My experience working at a start up early in my career included never being allowed to say: “It is not my job.”

That taught me a valuable lesson — it is the collective responsibility of all employees to drive the organization forward. While some job functions are specifically assigned, many other workstreams or special projects offer opportunities to develop leadership, coaching, and strategic thinking. Use these environments to push yourself and grow these skillsets to help you reach your goals and tap into your full potential.

We are sure you aren’t done. How are you going to shake things up next?

Why stop at point of care? Science and medicine are moving at a million miles a minute.

If we truly want to disrupt healthcare, we have to think about meeting clinicians and [atients where there are — in their home, at the office, within the clinic, or at the hospital. Healthcare has now evolved into a 24/7 endeavor and keeping patients healthy year round is paramount to stop the constant drain on our current system.

Do you have a book, podcast, or talk that’s had a deep impact on your thinking? Can you share a story with us? Can you explain why it was so resonant with you?

While at Kantar, Dr. Michael Gervais of Compete To Create came and spoke to us at a leadership retreat. As a former athlete, his application of peak performance by mastering the mental aspects of yourself and your business environment really resonated with me and helped me tap into my maximum potential. You can follow his podcast where he hosts world renowned experts called “Finding Mastery”.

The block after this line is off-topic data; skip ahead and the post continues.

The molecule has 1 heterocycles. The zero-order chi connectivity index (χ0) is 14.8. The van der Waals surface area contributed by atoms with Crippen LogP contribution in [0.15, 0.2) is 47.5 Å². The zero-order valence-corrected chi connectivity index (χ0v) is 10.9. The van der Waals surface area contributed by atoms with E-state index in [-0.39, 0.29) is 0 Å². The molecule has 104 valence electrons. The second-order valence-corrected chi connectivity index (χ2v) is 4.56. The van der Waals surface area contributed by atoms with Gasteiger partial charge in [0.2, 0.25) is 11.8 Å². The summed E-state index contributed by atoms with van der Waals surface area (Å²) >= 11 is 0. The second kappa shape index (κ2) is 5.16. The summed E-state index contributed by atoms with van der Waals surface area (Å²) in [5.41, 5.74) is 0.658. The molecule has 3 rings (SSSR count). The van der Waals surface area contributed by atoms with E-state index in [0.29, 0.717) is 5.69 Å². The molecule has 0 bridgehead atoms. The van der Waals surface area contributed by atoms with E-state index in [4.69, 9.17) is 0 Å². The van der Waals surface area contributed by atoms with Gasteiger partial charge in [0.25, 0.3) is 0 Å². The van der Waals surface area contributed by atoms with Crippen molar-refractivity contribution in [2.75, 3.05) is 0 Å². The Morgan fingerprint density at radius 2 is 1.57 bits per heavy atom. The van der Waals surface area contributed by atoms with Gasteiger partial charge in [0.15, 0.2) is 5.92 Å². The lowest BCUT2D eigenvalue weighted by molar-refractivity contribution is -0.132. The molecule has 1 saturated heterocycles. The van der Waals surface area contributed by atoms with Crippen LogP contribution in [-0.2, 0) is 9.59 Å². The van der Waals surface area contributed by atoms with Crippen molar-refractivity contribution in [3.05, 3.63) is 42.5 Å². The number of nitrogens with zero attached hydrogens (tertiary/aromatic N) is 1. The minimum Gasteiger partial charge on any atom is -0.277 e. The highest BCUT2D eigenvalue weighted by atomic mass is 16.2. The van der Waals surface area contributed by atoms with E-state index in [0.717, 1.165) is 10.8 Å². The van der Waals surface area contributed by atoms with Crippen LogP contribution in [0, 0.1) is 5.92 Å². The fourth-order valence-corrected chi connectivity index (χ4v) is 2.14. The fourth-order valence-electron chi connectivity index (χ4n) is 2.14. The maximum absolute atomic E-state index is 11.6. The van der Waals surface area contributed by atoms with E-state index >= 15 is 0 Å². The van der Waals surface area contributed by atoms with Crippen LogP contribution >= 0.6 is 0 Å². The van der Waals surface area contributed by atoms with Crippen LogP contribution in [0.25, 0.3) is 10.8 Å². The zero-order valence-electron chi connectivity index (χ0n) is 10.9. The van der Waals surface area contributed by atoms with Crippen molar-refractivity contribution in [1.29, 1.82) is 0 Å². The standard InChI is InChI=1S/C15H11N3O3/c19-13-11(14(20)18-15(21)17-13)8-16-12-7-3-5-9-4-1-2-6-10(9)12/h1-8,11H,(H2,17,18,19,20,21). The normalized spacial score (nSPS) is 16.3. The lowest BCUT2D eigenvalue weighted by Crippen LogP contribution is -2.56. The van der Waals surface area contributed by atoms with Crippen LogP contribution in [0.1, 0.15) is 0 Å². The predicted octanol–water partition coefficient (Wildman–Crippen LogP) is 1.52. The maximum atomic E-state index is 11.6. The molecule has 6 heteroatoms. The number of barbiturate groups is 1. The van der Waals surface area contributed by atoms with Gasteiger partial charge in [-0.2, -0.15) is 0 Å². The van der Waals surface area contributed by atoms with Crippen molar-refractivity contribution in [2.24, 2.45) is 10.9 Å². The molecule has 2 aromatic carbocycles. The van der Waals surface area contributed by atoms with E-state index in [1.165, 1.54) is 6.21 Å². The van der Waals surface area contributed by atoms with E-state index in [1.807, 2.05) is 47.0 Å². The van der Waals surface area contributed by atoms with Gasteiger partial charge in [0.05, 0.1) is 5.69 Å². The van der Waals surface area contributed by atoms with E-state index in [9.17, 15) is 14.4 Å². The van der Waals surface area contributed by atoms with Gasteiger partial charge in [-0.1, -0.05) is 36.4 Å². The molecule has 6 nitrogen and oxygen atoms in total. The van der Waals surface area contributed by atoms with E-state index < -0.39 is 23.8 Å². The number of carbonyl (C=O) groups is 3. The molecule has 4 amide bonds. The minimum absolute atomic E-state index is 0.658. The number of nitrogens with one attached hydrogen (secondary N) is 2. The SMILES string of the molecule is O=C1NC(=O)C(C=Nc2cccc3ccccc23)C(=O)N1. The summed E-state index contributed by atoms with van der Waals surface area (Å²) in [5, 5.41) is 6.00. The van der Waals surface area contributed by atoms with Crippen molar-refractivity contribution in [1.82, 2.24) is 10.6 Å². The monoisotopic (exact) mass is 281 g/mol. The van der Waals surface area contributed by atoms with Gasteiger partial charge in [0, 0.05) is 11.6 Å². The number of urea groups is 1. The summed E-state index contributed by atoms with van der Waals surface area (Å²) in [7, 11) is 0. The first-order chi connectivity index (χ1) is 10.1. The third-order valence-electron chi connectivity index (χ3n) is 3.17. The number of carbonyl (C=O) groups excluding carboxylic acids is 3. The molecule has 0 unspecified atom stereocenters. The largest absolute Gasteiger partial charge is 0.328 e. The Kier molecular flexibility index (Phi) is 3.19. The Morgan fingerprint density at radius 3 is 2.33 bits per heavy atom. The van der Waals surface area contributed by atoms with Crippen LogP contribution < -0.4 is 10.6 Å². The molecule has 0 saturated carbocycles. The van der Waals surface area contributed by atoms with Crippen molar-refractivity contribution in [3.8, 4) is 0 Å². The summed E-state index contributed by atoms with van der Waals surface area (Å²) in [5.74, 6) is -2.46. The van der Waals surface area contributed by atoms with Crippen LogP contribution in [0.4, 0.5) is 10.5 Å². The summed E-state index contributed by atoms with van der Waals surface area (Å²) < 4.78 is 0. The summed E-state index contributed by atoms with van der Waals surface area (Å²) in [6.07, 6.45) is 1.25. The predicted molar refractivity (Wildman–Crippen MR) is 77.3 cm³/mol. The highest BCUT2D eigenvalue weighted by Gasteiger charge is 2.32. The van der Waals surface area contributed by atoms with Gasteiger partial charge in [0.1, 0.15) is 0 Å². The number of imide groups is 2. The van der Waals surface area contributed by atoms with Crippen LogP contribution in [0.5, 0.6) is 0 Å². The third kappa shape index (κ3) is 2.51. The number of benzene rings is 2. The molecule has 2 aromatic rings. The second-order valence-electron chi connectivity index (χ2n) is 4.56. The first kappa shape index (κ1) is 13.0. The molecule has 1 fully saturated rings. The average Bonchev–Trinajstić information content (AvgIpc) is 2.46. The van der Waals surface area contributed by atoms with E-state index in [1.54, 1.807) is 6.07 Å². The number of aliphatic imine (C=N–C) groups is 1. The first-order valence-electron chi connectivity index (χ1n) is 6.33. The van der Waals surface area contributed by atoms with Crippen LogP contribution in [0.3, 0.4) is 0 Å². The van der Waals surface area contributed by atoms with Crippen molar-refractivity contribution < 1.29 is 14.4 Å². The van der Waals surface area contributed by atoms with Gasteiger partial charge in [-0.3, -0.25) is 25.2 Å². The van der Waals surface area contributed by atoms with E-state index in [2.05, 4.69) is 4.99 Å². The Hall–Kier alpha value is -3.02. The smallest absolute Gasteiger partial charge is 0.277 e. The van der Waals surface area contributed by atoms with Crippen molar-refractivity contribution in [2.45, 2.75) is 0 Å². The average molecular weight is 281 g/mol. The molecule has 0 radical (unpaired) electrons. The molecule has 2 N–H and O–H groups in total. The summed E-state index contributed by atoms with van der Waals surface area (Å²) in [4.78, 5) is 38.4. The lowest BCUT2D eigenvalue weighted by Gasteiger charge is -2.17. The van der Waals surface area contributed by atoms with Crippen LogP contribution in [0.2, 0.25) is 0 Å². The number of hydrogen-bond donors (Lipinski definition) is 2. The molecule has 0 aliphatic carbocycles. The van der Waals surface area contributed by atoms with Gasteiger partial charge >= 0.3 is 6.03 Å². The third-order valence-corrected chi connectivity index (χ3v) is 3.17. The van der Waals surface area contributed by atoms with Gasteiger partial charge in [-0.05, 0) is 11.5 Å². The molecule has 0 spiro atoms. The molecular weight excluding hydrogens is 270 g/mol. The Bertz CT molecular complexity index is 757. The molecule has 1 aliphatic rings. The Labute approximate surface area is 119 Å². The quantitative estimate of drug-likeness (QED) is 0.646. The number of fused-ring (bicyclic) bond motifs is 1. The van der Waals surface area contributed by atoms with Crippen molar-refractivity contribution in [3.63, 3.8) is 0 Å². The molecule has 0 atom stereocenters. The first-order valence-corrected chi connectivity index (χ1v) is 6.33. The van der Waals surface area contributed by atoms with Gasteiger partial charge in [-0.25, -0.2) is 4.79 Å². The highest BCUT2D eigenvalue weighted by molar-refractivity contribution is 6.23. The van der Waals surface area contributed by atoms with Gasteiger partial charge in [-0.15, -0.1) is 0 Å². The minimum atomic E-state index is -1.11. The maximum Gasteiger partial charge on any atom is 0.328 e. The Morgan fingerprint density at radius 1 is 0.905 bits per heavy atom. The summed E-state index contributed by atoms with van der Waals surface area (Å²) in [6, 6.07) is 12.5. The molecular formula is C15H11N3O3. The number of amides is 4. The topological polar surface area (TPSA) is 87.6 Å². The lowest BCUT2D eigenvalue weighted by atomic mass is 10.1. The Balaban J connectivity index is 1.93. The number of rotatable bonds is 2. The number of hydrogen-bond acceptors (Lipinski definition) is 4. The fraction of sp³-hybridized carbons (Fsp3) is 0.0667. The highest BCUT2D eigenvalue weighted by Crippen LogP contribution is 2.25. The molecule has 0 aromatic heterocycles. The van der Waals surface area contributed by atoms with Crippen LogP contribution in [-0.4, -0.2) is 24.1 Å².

Can you please give us your favorite “Life Lesson Quote”? Can you share how that was relevant to you in your life?

The legendary LA Dodgers Hall Of Fame manager Tommy Lasorda once said, “In baseball and in business there are three types of people. Those who make it happen, those who watch it happen, and those who wonder what happened.” It’s always important to be driving forward and be the one who makes it happen!

You are a person of great influence. If you could inspire a movement that would bring the most amount of good to the most amount of people, what would that be? You never know what your idea can trigger. 🙂

Be kind. It’s free. People can conquer insurmountable tasks when they work together instead of against each other.

How can our readers follow you online?

You can reach us directly at, and also follow us on Twitter and LinkedIn.

This was very inspiring. Thank you so much for joining us!

Meet The Disruptors: Matt Titus Of epocrates On The Five Things You Need To Shake Up Your Industry was originally published in Authority Magazine on Medium, where people are continuing the conversation by highlighting and responding to this story.